The trooper died after being shot four times in the back of the head, said Robert Dent, a retired Oregon State Police senior trooper. In later testimony, one of the two men admitted planning the murder in Spanish.
Mr. Dent since has written two field manuals for public safety officers on key phrases that include "preparese (get ready)" and "el no entiende (he doesn't understand)."
Ten years ago, police say, having a Spanish-speaking officer on the force wasn't much of an issue. That's no longer the case, even though the number of Hispanic police officers in the Tristate can be counted on two hands, police say.
However, a growing number of police agencies are recruiting Hispanic or Spanish-speaking officers.
"We have noticed, particularly in the last several years, a strong trend toward the importance of starting to offer our officers an opportunity to learn Spanish," said Steve Hennessy, a cultural awareness trainer for the International Association of Chiefs of Police in Alexandria, Va.
"I see a trend with departments around the country. Some have been ahead of it, and some are just catching up," Mr. Hennessy said. "I think they are starting to realize that the whole multicultural issue is becoming an interesting challenge, language-wise."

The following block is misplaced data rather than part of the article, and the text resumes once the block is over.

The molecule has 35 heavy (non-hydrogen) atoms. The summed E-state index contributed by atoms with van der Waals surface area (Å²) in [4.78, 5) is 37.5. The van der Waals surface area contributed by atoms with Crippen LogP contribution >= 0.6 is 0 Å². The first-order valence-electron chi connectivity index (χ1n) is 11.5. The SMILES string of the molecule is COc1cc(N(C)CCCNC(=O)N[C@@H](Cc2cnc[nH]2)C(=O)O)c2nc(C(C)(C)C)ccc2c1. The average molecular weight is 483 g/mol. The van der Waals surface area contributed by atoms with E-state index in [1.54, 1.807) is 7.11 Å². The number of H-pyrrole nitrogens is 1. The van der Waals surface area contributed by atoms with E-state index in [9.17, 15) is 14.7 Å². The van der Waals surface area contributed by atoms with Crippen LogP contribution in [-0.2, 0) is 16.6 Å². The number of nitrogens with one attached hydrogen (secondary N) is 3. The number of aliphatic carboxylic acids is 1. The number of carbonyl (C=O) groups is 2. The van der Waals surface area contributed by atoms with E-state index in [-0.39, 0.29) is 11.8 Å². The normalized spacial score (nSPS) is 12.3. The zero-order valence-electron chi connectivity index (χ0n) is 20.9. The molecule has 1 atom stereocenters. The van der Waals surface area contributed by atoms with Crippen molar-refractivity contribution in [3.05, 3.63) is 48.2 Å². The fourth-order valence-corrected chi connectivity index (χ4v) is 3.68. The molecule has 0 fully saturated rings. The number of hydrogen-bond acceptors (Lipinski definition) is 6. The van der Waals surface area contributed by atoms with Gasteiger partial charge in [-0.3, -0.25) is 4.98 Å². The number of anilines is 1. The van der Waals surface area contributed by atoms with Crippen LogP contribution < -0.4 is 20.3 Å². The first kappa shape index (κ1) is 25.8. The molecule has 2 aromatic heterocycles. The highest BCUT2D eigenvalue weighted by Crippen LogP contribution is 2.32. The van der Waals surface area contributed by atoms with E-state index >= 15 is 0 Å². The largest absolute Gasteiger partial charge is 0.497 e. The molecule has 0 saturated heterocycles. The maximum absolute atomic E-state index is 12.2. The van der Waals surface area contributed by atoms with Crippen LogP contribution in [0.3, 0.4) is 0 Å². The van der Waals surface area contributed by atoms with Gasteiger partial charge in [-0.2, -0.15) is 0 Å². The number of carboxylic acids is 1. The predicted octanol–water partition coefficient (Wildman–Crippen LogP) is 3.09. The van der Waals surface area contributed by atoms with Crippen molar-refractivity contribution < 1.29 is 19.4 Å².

The Rev. William Jansen, director of Hispanic Ministry for the Archdiocese of Cincinnati, said the Spanish classes are a first step to improving relations between Hispanic immigrants and law enforcement officials.
"In the past, many of them had the opinion that just by the mere fact of who they were they would be continually stopped," Father Jansen said. "However, that's changed. It does happen, but it's gotten a lot better."
Sergio Reyes Jr., a native of Puerto Rico, said police stopped him and three friends earlier this year on Interstate 275 in Northern Kentucky. He was on his way to his house in Wilder. He recalls the terrifying feeling in dealing with an officer who didn't speak Spanish.
Speaking through translator Sister Juana Mendez, who does outreach work with the Hispanic community at the Diocese of Covington, Mr. Reyes said he still doesn't know why he was stopped.
"I felt very fearful and very uncomfortable because I didn't know why I was being pulled over," said the 21-year-old, who was let go without a ticket. "I was driving the speed limit."
Sister Mendez said she welcomes the idea of encouraging police to learn a second language.
"I have had to translate in many, many, many occasions because the person receiving the violation or whatever it may be is not able to communicate with the law officer and vice versa," Sister Mendez said. "That frightens the person."
Veteran officers say learning a new language can be difficult, but the dividends are obvious.
Butler County sheriff's Maj. Anthony Dwyer said he recently attended a 10-day Spanish immersion class. Participants were not allowed to speak English after the second day.
"It was the hardest class I've ever been to in my entire career," Maj. Dwyer said. "I had no Spanish going in. Coming out knowing that I could sit down and take a basic police report was an accomplishment."
TALKING THE TALK
Among phrases Tristate public safety officials are being taught in Spanish classes: